3.11.17, Pt 2 | San Diego

On and in the sand, and I close my eyes to listen. Bits and pieces of conversation are carried on the coastal winds. Audible words sporadically cut through the murmured din of voices that generally indicate good company and times. Rubber balls being served and returned by paddles with a woody and rounded clack. Laughter, shouts, and the powerful roar of the ocean, whose ebbs end in a rolling splash. 

I believe we are meant to know our oceans. Bob said "If you know your history, then you know where you're coming from." We are to protect and cherish it. 

Now I'm sitting in a corner restaurant near a pier. Two adjacent walls are made up mostly by windows, and a boardwalk outside has bodies coming and going. A server stacks empty chairs, preparing to vacuum the lunch rush sand from the dining room carpet. A younger man in a pull-over with a popped collar tells an older man in a safari hat that his properties are "making a killing." Apparently several corporate campuses moved in, and real estate values are exploding. He said it made him look like a genius. I don't think he looks like a genius. He's too well-coiffed. I think about my career for a minute, but then I decide to watch people walk by outside through all of those windows instead. 

A rolling longboard crew. Heels that don't make sense on a boardwalk. Some are in coats, some are shirtless. I'm guessing the locals left their clothes at home. It's funny that although our bodies are all essentially the same temperature, some people are very warm, and others are so cold. 

Now I'm sitting in a window booth at a Thai restaurant after a meltdown and a nap. I'm a block from the ocean, and several dates are taking place. I have one with a fine set of spring rolls and some Pad Thai, and I know I won't be stood up. 

A beautiful redhead sits with a very happy Indian fellow. Her foot bounces a precariously balanced sandal, and she emotes great inflection into nearly every word between laughs. They seem to be excited about each other, and it's very nice.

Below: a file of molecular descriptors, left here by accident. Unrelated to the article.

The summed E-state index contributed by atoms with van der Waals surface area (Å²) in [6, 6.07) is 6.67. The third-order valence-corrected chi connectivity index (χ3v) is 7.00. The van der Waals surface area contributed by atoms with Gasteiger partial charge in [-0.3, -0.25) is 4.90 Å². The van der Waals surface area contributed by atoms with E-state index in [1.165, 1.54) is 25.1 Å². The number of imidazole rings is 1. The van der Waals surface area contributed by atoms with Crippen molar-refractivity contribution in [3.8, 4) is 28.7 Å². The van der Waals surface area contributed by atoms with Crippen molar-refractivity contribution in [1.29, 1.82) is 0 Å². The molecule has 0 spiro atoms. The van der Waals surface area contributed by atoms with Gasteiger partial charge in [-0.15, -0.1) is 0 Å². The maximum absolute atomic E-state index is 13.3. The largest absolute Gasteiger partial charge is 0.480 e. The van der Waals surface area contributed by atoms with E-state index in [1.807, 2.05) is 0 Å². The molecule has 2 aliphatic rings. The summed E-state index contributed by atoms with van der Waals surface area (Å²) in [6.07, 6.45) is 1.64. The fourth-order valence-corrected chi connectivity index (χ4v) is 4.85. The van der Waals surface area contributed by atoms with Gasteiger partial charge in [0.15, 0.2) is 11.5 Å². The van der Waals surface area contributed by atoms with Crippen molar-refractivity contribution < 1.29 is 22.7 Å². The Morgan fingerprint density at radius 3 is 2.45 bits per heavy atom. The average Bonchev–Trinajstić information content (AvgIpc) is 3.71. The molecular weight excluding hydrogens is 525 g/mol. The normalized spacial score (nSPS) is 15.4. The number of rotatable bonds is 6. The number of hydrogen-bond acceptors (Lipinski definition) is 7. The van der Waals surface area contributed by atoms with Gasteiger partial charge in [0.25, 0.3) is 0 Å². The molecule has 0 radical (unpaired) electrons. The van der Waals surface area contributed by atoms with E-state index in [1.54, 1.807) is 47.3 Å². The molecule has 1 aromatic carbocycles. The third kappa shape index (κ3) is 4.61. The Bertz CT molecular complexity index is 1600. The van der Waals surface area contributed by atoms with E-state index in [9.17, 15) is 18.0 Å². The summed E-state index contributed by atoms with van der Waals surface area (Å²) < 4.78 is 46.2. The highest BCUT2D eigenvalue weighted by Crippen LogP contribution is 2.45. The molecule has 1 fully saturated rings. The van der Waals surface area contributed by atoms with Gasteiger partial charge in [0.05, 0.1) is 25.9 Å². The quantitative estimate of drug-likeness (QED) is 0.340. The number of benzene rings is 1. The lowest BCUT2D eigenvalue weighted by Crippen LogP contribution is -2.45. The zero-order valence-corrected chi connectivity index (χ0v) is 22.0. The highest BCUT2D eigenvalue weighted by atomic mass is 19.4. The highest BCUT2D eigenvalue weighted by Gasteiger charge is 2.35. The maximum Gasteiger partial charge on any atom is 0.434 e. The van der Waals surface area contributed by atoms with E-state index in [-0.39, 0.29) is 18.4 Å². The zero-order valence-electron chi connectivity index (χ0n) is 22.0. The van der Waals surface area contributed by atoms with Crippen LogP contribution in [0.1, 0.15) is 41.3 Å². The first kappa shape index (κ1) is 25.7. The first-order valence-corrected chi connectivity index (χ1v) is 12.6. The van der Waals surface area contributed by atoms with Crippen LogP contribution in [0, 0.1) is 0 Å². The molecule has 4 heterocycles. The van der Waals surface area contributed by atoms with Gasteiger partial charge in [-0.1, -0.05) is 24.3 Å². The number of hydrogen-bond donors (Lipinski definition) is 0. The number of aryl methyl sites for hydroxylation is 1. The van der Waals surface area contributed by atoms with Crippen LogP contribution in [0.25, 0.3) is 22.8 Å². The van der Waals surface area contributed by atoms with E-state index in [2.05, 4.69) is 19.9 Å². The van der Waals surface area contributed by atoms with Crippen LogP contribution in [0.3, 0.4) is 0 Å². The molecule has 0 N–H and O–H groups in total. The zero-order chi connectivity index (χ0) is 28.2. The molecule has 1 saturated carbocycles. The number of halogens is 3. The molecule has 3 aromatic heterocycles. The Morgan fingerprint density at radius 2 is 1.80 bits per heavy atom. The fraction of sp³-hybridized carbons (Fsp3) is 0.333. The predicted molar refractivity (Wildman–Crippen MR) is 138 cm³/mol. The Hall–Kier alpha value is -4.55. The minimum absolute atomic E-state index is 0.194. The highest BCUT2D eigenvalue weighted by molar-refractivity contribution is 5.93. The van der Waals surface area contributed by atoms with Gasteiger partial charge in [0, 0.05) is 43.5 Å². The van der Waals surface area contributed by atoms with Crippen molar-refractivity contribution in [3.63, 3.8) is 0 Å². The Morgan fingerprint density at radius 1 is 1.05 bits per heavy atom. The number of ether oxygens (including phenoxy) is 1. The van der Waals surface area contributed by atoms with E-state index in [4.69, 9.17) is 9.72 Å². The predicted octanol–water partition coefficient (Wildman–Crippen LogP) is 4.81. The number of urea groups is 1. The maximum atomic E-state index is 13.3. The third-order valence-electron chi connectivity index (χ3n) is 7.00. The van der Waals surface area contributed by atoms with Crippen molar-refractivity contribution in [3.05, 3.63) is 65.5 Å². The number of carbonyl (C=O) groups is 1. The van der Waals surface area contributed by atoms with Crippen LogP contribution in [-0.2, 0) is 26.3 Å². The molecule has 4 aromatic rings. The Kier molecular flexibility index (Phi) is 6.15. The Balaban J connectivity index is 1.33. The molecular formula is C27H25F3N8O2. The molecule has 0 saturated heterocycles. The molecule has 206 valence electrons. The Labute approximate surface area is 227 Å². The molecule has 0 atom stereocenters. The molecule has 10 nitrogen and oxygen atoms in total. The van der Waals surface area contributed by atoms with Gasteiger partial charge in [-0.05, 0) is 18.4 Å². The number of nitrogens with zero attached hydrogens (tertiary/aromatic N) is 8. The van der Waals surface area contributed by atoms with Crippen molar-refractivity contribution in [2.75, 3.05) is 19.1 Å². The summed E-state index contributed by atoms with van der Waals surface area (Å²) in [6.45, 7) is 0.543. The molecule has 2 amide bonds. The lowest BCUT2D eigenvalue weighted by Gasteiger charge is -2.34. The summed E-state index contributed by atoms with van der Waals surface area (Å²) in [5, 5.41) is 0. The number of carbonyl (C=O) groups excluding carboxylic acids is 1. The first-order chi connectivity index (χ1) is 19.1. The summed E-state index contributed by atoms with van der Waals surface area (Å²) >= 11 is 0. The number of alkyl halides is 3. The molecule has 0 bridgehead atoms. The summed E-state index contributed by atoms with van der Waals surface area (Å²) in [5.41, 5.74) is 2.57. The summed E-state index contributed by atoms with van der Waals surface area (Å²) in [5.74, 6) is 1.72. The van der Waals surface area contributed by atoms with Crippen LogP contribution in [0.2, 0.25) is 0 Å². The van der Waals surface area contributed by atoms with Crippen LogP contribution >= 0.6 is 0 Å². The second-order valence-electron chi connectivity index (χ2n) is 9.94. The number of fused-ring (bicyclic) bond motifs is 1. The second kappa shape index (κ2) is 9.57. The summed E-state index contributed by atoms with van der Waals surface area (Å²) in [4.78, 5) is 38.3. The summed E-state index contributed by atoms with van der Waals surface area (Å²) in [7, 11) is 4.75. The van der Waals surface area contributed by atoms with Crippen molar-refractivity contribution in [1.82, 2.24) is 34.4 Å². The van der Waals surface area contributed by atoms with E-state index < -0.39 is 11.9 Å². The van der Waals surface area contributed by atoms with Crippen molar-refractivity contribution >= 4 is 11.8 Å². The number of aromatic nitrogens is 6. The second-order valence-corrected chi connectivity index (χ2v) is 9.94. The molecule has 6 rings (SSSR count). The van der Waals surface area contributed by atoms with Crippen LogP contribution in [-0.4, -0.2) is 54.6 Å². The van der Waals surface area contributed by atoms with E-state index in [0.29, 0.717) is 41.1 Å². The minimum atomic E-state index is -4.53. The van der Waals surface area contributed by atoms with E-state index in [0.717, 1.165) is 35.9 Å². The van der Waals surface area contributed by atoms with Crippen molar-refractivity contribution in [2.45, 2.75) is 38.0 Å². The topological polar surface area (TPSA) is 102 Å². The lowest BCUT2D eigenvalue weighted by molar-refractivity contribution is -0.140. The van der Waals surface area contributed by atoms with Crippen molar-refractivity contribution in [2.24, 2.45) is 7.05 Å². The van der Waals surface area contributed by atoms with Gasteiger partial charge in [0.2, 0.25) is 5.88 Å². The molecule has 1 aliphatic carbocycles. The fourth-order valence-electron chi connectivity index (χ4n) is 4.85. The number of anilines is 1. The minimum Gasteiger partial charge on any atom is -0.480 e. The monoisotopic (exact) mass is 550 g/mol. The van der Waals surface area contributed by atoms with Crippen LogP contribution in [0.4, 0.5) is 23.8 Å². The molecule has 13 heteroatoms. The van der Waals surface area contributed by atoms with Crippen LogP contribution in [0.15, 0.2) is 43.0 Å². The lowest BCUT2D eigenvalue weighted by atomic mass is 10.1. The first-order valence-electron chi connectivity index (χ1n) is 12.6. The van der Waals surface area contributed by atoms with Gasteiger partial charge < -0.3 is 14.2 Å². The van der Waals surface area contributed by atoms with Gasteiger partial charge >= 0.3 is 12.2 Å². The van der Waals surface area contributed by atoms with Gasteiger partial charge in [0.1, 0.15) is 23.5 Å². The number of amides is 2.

The booth in front of me is taken up by two younger guys, who comment on nearly every girl that passes by on the sidewalk outside. Their tastes in women are pretty broad. Had I never been a guy in my early 20s, I'd be able to judge. 

Out on the street, $100,000 cars driven by $100 haircuts carry sun-kissed social media models to their night's fate. I imagine VIP rooms, beach overlooks, and lost jewelry. In my cynical mind, I wonder if they'll fall asleep in embrace during the foggy morning hours, or take their rest together in the same place, but apart. Their mouths agape like baby birds, and bodies strewn across beds with too much space. It's hard to say. 

A little girl dragging a purple jacket walks by the window one way, then the other, then again, looking at me through the glass. I'm guessing she spent the day at the San Diego Zoo, but hasn't seen enough animals. I make a face, she makes a face. 

A seemingly mismatched couple passes by in silence, and I stare at the neon Black Pearl Tattoo Shop sign across the street and wonder what I would have etched on my skin, and where. When I knew it was almost over, but we were still finding those quiet moments of closeness, I took time in moments to absorb her, tracing her tattoos with my finger and attempting to memorize their colors, patterns, and textures. I'd done the same capturing thing at the end of another relationship, and in the end, it has once again proven to be more painful than it is an asset. Luckily, I have a terrible memory. 

Just now, a girl in a long skirt walked by gracefully. I picture her as an artist, or maybe art itself. I box my mental images of that one girl's birds, and take them out with me. The one time I don't leave the leftovers on the restaurant table when I leave. Of course, these will make it home. 

The ocean is powerful, and it knows it, but when it crashes on the shore, it makes a foamy comforter that fizzles at your skin, gentle as a bubble bath. It goes on to stretch out over the sand, only displacing what is beneath your feet. Only giving its shells and other possessions to the beach. But farther out, where the waves are born, the true strength resides. Out there, one should be careful. Farther still from land, the water can envelop and keep you. We're gonna need a bigger boat. 

I closed the night out sitting by the beach in the dark, playing guitar. I found some guitar work for a new song, and a homeless guy yelled at me for making noise by his camp. I said god made the beach and he just claimed it. Then I thought, what the fuck am I talking about? I don't even believe in god. I wandered down the beach and found a better spot. 

Tomorrow, I'll start my way up the Pacific Coast Highway, with no plan in mind except to see my friends in Sacramento and Garden Valley. 


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